This is part of The Globe and Mail’s week-long series on baby boomers and how their spending, investing, health and lifestyle decisions could affect Canada’s economy in the next fifteen years. Is Canada ready for the boom?
For more, visit tgam.ca/boomershift and on Twitter at #GlobeBoomers.
Gary Stanford figures he’ll always be a farmer, but the 59-year-old grain grower knows he can’t work 5,000 acres forever. In about 10 years, two of his sons, ages 33 and 35, will take over his farm in southern Alberta.
But Mr. Stanford, president of the Grain Growers of Canada, knows he’s unusual among many farmers of his generation. Many don’t have sons or daughters who want to take over. And with farmland values at a record high, many others can’t afford to buy out their parents.
According to the Census of Agriculture, almost half of all farmers were 55 or older in 2011, a greater percentage than the 33 per cent average for the self-employed. The growing number of older farmers packing it in is accelerating the pace of change in agriculture, spurring the shift to massive farms that rely on technology and scale to make money in a low-margin game.
Tom Eisenhauer of farmland investor Bonnefield Inc. pegs the value of land due to change hands at $53-billion, as aging farmers sell their land, or pass it down to their children.
Mr. Stanford has seen this play out along the 16-kilometre dirt road next to his farm – of the 11 farmers who once lived and worked there, he is the only one left. The others have retired and moved to town or died. The land is rented to other farmers, including Mr. Stanford. The homes are lived in by non-farmers.
Bonnefield is a Toronto-based farmland firm that specializes in buying and leasing farmland to growers who can’t or don’t want to go deep into debt buying out their family farm.
About half of the farmers Mr. Eisenhauer works with are grappling with succession and retirement. They have a son or daughter who wants to take over the business but can’t afford to buy out their parent due to soaring land values and the higher amounts of capital it takes to operate a large farm. A typical Bonnefield transaction would see the firm buy parts of the farm from the retiring parents and lease it to the children, while providing financing to help them lease more land to achieve greater economies of scale and profits.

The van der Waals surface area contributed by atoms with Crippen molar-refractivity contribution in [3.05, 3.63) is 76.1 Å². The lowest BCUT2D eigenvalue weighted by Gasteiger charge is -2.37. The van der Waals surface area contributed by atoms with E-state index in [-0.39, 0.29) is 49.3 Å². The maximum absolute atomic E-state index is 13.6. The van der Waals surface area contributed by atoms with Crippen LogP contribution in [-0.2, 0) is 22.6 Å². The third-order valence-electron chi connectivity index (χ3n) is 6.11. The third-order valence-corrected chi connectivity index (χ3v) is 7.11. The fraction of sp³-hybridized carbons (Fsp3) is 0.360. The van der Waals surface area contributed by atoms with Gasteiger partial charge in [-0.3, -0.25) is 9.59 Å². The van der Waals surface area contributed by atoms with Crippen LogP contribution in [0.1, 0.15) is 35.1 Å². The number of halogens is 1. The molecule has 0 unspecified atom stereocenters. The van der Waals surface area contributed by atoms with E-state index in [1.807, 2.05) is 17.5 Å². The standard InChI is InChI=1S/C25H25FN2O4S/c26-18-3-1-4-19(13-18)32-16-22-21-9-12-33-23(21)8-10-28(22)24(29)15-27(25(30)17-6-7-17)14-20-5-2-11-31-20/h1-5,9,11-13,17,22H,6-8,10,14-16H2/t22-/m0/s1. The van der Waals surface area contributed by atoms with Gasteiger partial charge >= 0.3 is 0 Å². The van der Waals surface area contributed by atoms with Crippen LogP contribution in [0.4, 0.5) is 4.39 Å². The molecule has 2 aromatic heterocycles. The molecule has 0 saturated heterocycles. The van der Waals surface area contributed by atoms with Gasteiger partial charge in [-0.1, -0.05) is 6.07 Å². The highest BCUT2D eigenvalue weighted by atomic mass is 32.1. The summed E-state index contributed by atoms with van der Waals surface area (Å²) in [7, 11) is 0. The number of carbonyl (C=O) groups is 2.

“There’s lots of young farmers in this country but not many that want to farm like their parents did,” said Mr. Eisenhauer. “They want to run a business, they want to run it at a larger scale. They want to use the latest and great technology, and they want a lifestyle like the rest of us do. But that requires a lot of capital.”
Between 1991 and 2011, the average farm grew in size by 30 per cent to 778 acres while the number of farms fell by by 26 per cent, Statistics Canada data show. Farming families are still the dominant operators of these larger farms, but there are more family members running what has become a sophisticated business that runs on deep knowledge of marketing and agronomy, and millions of dollars worth of tractors, combine harvesters and other machinery.
There has also been a rise in the number of smaller farms, said David Sparling, chair of Agri-Food Innovation at the University of Western Ontario’s Ivey Business School. These are the farmers that serve the growing taste for high-value organic vegetables and fresh, local food harvested on farms that are tiny compared with the sprawling grain operations that export wheat and canola to world markets.
So while the farming community is older than average, it’s a sector that is unique in the Canadian economy. Farmers, by their nature, are always planning for the next season, and work later in life than most, due to lifestyle reasons and aided by such advances as self-driving tractors.
“A lot of them are going to work way into their late 60s and 70s. That’s very different from the rest of the working population,” said Jean-Philippe Gervais, an economist with agricultural lender Farm Credit Canada.
Mr. Gervais disagrees there is a shortage of younger farmers joining the business. Between 2006 and 2011, 23,500 farm operators quit, but 33,000 entered the business, drawn by the rising incomes that have followed the global boom in prices for wheat, canola and other commodities.
“The outlook remains extremely positive, and we’re able to attract young farm operators,” Mr. Gervais said.
The amount of leased farmland has remained stable in recent years – about 35 to 40 per cent of the total acreage. This number is expected to rise as farmers retire, and new farmers join the business.
Two-thirds of the 4,000 acres Kevin Bender farms with his father and brother near Red Deer, Alta., is rented from about 12 different people, most of them retired farmers or their families.
Mr. Bender, 45, said his 70-year-old father still works the land, but has let his sons take over the leased fields, on which they grow barley, peas and other grains. “He enjoys helping us but he doesn’t like making the decisions,” Mr. Bender said by phone.
Like Mr. Stanford, Mr. Bender has watched city folk and non-farmers gradually move into the region’s farmhouses as the farmers retire, while the surrounding land gets leased to growers with ever bigger businesses. It’s an evolution on the prairies that can complicate the business of farming.
“It’s something that can make things more difficult – moving machinery, dust, even manure spreading,” Mr. Bender said. “People move out from the city and they don’t like the smell. I understand that, but that smell was here long before you and it’s only a couple days of the year.”
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